Read 6120 times

  • nschenk512
  • Super Waygook

    • 294

    • March 04, 2013, 08:52:49 am
    • Busan, South Korea
Re: Hot, Schmot. Take a trip to the South.
« Reply #20 on: July 11, 2014, 08:23:43 am »
Neoguri just passed us in Busan, and today is the first day that actually looks and kind of feels like summer. It's been muggy and blech all of June, and maybe now it'll start to actually get hot instead of staying cloudy and humid. Give me that sunshine!

Re: Hot, Schmot. Take a trip to the South.
« Reply #21 on: July 11, 2014, 09:18:01 am »
I made the mistake of spending last summer in Canada and lost all of the heat and humidity resistance I gained in Japan.

Maybe it's just this year, though... It doesn't seem as hot and sticky as I remember it being the last time I was here.

  • Space
  • The Legend

    • 2287

    • May 09, 2012, 10:11:12 pm
Re: Hot, Schmot. Take a trip to the South.
« Reply #22 on: July 11, 2014, 09:47:42 am »
I hope the people posting about how it's not too bad realise that this isn't as hot as it gets here...

Precisely. Wait till much later when it gets so hot that you sweat even as you shower. . .

Or how it's so hot you have to get naked to poop.

Someone told me they're expecting it to not get as warm this year. I don't know where they got that climate data from so can't confirm. Last year, I left the country for 4 weeks in August. I heard it was touching 40 for a few weeks in my hood. Sounds grim. My friends camped out in my apt for the AC.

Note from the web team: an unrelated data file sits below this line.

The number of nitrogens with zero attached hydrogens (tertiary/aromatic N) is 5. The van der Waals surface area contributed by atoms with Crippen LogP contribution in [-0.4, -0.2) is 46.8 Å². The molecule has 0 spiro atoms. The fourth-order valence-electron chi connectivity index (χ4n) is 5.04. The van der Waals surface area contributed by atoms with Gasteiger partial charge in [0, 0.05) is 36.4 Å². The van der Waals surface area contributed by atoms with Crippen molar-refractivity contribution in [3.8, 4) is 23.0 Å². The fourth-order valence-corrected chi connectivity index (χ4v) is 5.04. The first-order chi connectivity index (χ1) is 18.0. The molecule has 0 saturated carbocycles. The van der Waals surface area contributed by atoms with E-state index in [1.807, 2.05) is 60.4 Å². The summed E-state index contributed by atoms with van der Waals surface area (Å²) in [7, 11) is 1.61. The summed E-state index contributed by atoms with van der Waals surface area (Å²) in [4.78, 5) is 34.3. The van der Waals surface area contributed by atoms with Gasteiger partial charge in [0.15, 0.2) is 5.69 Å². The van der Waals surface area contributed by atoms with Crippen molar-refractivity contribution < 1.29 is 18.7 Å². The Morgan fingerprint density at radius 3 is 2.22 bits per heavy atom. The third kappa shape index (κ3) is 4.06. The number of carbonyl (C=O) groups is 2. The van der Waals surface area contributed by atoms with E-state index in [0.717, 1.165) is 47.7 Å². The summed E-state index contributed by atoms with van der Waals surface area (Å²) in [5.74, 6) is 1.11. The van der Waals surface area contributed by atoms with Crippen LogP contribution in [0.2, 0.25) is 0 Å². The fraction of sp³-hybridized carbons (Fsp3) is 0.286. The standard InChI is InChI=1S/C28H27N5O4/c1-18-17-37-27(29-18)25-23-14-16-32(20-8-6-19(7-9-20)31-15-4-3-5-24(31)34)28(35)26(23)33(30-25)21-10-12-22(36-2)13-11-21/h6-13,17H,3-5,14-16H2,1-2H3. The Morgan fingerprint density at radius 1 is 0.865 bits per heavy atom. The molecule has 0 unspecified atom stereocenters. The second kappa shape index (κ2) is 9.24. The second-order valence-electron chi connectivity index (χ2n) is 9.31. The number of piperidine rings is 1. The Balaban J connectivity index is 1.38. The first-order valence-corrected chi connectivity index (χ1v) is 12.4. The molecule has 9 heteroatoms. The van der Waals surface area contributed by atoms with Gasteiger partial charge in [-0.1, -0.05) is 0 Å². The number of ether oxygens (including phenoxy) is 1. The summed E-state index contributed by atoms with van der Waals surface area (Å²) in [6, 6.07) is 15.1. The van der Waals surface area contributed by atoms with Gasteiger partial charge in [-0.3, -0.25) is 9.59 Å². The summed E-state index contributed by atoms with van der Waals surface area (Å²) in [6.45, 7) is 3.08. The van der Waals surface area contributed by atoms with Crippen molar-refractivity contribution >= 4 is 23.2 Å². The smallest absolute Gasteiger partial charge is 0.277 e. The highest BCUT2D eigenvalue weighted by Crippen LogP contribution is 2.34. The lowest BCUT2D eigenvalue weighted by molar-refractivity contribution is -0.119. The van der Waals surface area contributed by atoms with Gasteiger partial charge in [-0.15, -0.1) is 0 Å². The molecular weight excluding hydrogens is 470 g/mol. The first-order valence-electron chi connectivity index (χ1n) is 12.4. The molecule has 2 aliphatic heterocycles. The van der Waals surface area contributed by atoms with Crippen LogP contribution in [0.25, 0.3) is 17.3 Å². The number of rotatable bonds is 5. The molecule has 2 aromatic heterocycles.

« Last Edit: July 11, 2014, 12:48:44 pm by Space »

Re: Hot, Schmot. Take a trip to the South.
« Reply #23 on: July 11, 2014, 09:56:19 am »
South Carolina here. Im used to intense heat and 100% humidity in the summer with temps above 100.  And I sweat like madddd. After walking around for 5 minutes, Im already sweating and my clothes are sticking to me, but its the same for everyone else, so its not a big deal. I also grew up in a house with no AC, but we kept windows and doors open. I actually dont  like AC. The mold, dirt and such in AC's get to me something fierce so I much prefer open doors and windows over AC. But I also grew up in a beach town where the air is fresh and light--so although the heat was staggering, it was alright because the air and breeze (when there was some), made it endurable. Where I am in Korea, the air is pretty rancid. When I open my windows I get flooded with the stench of sewage, fish, cigs, etc... That coupled with the humidity makes opening the windows not an option. Turning on the AC for me, is just as crummy an option because AC's always set my allergies ablaze. If the air wasnt so thick and heavy, I wouldnt mind the heat so much, but those things make it pretty unbearable.

The fact that I have a 45 minute commute to school doesnt help either. When Im on the bus, sometimes I just have to get off 5-7 minutes into my commute, stand outside for a bit to cool off, and wait for another bus to come because no one opens the windows on the bus, the bus is packed and I am literally drenched and dripping in sweat. ugh.

Re: Hot, Schmot. Take a trip to the South.
« Reply #24 on: July 11, 2014, 10:02:53 am »
New Orleans here.